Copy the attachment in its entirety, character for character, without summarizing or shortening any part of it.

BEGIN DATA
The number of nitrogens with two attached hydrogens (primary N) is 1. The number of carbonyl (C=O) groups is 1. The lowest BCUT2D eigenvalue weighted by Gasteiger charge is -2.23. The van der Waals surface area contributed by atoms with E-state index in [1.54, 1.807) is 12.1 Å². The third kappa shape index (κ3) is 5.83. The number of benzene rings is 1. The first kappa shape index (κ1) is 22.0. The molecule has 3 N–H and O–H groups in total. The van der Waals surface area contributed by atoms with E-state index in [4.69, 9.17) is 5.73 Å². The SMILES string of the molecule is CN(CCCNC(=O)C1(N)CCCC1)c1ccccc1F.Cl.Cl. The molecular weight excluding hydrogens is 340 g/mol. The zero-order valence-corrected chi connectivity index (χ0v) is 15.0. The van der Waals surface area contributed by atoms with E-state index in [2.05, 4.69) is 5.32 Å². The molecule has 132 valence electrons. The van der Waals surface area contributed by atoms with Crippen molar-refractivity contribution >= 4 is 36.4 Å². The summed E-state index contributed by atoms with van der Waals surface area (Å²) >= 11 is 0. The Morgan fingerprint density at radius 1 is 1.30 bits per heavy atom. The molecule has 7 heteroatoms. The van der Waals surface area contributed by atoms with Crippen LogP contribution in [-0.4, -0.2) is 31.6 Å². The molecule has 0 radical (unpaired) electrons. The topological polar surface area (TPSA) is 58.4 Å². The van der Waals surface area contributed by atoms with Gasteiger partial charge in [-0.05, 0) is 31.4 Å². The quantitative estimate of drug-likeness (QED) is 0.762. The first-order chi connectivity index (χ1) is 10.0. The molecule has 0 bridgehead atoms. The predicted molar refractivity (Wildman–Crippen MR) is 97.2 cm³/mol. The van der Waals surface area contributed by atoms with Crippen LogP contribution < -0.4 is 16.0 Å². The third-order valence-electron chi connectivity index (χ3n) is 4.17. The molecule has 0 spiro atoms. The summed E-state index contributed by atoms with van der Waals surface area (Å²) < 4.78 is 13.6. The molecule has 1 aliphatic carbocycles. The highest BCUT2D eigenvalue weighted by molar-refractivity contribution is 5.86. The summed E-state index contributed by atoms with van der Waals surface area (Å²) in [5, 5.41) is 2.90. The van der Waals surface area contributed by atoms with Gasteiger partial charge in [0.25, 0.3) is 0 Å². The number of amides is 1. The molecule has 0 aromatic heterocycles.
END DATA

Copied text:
The number of nitrogens with two attached hydrogens (primary N) is 1. The number of carbonyl (C=O) groups is 1. The lowest BCUT2D eigenvalue weighted by Gasteiger charge is -2.23. The van der Waals surface area contributed by atoms with E-state index in [1.54, 1.807) is 12.1 Å². The third kappa shape index (κ3) is 5.83. The number of benzene rings is 1. The first kappa shape index (κ1) is 22.0. The molecule has 3 N–H and O–H groups in total. The van der Waals surface area contributed by atoms with E-state index in [4.69, 9.17) is 5.73 Å². The SMILES string of the molecule is CN(CCCNC(=O)C1(N)CCCC1)c1ccccc1F.Cl.Cl. The molecular weight excluding hydrogens is 340 g/mol. The zero-order valence-corrected chi connectivity index (χ0v) is 15.0. The van der Waals surface area contributed by atoms with E-state index in [2.05, 4.69) is 5.32 Å². The molecule has 132 valence electrons. The van der Waals surface area contributed by atoms with Crippen molar-refractivity contribution >= 4 is 36.4 Å². The summed E-state index contributed by atoms with van der Waals surface area (Å²) >= 11 is 0. The Morgan fingerprint density at radius 1 is 1.30 bits per heavy atom. The molecule has 7 heteroatoms. The van der Waals surface area contributed by atoms with Crippen LogP contribution in [-0.4, -0.2) is 31.6 Å². The molecule has 0 radical (unpaired) electrons. The topological polar surface area (TPSA) is 58.4 Å². The van der Waals surface area contributed by atoms with Gasteiger partial charge in [-0.05, 0) is 31.4 Å². The quantitative estimate of drug-likeness (QED) is 0.762. The first-order chi connectivity index (χ1) is 10.0. The molecule has 0 bridgehead atoms. The predicted molar refractivity (Wildman–Crippen MR) is 97.2 cm³/mol. The van der Waals surface area contributed by atoms with Crippen LogP contribution < -0.4 is 16.0 Å². The third-order valence-electron chi connectivity index (χ3n) is 4.17. The molecule has 0 spiro atoms. The summed E-state index contributed by atoms with van der Waals surface area (Å²) < 4.78 is 13.6. The molecule has 1 aliphatic carbocycles. The highest BCUT2D eigenvalue weighted by molar-refractivity contribution is 5.86. The summed E-state index contributed by atoms with van der Waals surface area (Å²) in [5, 5.41) is 2.90. The van der Waals surface area contributed by atoms with Gasteiger partial charge in [0.25, 0.3) is 0 Å². The number of amides is 1. The molecule has 0 aromatic heterocycles.